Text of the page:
NRC's Training and FDCPA Compliance Procedures NRC trains all its employee-collectors to comply with the FDCPA. New hires undergo a one-week training course on NRC policies and procedures, including FDCPA compliance when communicating with debtors. The one-week course utilizes modules provided by the Association of Credit and Collections Professionalism. NRC trains its employees to (1) disclose the full name of the collector; (2) provide the full name of the company, "Nations Recovery Center;" (3) identify the caller as a "debt collector;" and (4) notify the debtor that the call "is an attempt to collect a debt." NRC refers to these disclosures as "Foti compliance." NRC provides each new employee a handbook outlining its policies and procedures.*fn4 However, NRC uses a copy of the FDCPA that was published in 1998 and does not incorporate the 2006 amendments to the Act. Also absent from the training materials is any discussion of how debt collectors are to deal with voice mail systems.

To begin work as an NRC debt collector, NRC requires employees to take a test on the FDCPA and score 100%. None of the test questions relate to leaving FDCPA-compliant voice mail messages to debtors. Collectors must also sign the NRC Collectors Agreement, in which they agree to follow the FDCPA and other federal laws. The Collectors Agreement authorizes NRC managers to monitor collectors' phone calls in order to insure FDCPA compliance. NRC debt collectors are not required to read from a script when conversing with debtors or leaving a voice mail message.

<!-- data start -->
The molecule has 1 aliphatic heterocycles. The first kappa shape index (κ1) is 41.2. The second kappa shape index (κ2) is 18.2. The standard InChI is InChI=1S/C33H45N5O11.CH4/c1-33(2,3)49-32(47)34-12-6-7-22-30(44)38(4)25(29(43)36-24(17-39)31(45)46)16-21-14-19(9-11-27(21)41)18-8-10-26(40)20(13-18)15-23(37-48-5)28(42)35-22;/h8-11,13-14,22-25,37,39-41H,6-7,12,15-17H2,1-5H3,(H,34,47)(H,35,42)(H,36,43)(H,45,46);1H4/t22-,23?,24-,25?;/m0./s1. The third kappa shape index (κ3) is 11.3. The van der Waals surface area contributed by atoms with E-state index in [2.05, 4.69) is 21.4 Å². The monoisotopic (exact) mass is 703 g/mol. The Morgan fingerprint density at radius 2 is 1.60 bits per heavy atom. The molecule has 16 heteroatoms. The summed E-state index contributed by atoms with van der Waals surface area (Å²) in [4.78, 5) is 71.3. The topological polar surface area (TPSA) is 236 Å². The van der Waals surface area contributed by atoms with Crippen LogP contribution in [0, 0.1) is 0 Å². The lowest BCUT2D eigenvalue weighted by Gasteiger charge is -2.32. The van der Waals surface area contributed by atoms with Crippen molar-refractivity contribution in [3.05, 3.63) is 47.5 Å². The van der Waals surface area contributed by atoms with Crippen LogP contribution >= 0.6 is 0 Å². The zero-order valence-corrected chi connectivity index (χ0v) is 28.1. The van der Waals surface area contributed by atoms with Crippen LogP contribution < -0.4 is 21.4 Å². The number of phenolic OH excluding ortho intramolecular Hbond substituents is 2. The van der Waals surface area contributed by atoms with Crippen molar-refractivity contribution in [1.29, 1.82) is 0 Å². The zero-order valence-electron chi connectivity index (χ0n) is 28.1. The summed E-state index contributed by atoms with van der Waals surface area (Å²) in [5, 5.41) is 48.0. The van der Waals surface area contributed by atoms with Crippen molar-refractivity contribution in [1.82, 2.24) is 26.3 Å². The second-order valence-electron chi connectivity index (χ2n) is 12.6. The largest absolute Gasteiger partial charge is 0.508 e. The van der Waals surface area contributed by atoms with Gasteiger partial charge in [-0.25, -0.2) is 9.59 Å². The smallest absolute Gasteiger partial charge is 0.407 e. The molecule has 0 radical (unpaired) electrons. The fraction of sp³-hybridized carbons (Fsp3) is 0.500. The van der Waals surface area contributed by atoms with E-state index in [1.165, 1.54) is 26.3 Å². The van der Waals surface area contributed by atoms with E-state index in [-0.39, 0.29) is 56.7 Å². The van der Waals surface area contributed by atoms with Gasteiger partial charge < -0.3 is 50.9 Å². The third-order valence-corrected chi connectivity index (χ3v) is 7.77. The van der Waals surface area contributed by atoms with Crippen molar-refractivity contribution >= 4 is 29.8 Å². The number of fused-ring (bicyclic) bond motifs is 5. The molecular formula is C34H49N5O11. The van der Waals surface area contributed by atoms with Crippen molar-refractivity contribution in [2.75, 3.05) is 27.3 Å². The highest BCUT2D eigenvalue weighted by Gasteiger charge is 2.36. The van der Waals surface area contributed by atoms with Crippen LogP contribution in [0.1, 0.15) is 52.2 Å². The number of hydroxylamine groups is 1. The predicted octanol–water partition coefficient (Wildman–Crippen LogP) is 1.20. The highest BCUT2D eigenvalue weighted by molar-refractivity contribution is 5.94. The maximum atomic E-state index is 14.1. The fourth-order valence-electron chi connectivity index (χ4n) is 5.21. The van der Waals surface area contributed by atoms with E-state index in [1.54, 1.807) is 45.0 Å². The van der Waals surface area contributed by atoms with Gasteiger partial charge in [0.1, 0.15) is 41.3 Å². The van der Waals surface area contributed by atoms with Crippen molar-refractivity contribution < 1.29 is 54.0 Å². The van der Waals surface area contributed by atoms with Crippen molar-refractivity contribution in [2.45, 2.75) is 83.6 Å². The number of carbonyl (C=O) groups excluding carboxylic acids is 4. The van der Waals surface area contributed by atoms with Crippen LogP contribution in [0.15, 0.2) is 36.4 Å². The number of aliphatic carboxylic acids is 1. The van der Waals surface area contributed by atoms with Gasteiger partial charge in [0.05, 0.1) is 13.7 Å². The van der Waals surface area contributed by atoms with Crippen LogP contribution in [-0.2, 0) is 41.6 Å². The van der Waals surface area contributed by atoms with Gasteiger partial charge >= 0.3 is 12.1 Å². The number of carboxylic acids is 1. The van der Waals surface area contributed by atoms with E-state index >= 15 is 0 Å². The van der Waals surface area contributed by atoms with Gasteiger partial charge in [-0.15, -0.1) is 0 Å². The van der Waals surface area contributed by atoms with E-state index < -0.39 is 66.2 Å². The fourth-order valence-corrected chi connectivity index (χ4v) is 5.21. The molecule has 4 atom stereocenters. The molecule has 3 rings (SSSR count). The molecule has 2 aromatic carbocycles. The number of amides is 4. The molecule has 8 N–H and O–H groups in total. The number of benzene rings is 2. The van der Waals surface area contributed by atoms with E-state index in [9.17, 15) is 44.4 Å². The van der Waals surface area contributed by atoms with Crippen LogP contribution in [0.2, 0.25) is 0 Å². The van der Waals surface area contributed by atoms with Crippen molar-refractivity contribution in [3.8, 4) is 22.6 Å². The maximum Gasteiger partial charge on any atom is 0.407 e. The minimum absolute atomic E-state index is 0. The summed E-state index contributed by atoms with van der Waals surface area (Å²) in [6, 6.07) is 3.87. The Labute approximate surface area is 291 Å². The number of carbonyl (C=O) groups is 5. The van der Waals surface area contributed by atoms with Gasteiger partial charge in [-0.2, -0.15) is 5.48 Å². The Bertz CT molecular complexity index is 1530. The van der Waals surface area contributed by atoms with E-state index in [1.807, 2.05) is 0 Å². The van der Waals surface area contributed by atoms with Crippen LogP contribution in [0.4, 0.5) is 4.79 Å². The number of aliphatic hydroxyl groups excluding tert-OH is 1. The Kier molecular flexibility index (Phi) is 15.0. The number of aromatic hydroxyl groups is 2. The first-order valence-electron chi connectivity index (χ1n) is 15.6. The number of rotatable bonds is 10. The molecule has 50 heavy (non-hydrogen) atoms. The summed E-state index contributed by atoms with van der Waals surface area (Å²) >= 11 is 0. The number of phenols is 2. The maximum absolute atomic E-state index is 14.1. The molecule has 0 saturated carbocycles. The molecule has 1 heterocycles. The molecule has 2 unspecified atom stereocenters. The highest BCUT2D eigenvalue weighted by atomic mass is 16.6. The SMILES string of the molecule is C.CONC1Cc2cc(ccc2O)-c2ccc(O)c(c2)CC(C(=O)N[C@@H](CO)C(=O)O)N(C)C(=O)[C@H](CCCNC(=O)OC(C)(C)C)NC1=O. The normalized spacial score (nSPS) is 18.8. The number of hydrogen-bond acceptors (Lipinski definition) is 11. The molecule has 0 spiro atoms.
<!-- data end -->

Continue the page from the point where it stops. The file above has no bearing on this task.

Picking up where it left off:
NRC conducts ongoing training in the form of monthly meetings, computer screensavers, and memoranda containing additional FDCPA and Foti compliance tips. FDCPA-related memoranda are posted on bulletin boards in common areas. NRC managers monitor employees' phone calls and coach the collectors on FDCPA compliance. NRC employees who violate the FDCPA or are not in accord with Foti compliance measures may be subject to various disciplinary measures, including retraining, suspension, and termination.

In addition to utilizing its employees to collect debts, NRC also uses a telephone system known as "Dial Connect" to contact debtors. Dial Connect is designed to communicate with live persons but to disconnect the line when it encounters a voice mail system. NRC claims that Dial Connect is 98-99% successful at distinguishing between live persons and voice mail systems. It was designed to comply with industry best standards, and NRC has a procedure in place to make sure that Dial Connect software runs properly.

LEGAL STANDARD

Summary judgment is appropriate when the pleadings, discovery materials, disclosures, and affidavits demonstrate no genuine issue of material fact, such that the movant is entitled to judgment as a matter of law. Fed. R. Civ. P. 56(a); Protective Life Ins. Co. v. Hansen, 632 F.3d 388, 391-92 (7th Cir. 2011). A genuine issue of material fact exists when, based on the evidence, a reasonable jury could find in favor of the non-moving party. Van Antwerp v. City of Peoria, Ill., 627 F.3d 295, 297 (7th Cir. 2010). When faced with cross-motions for summary judgment, the court views all facts, and draws all reasonable ...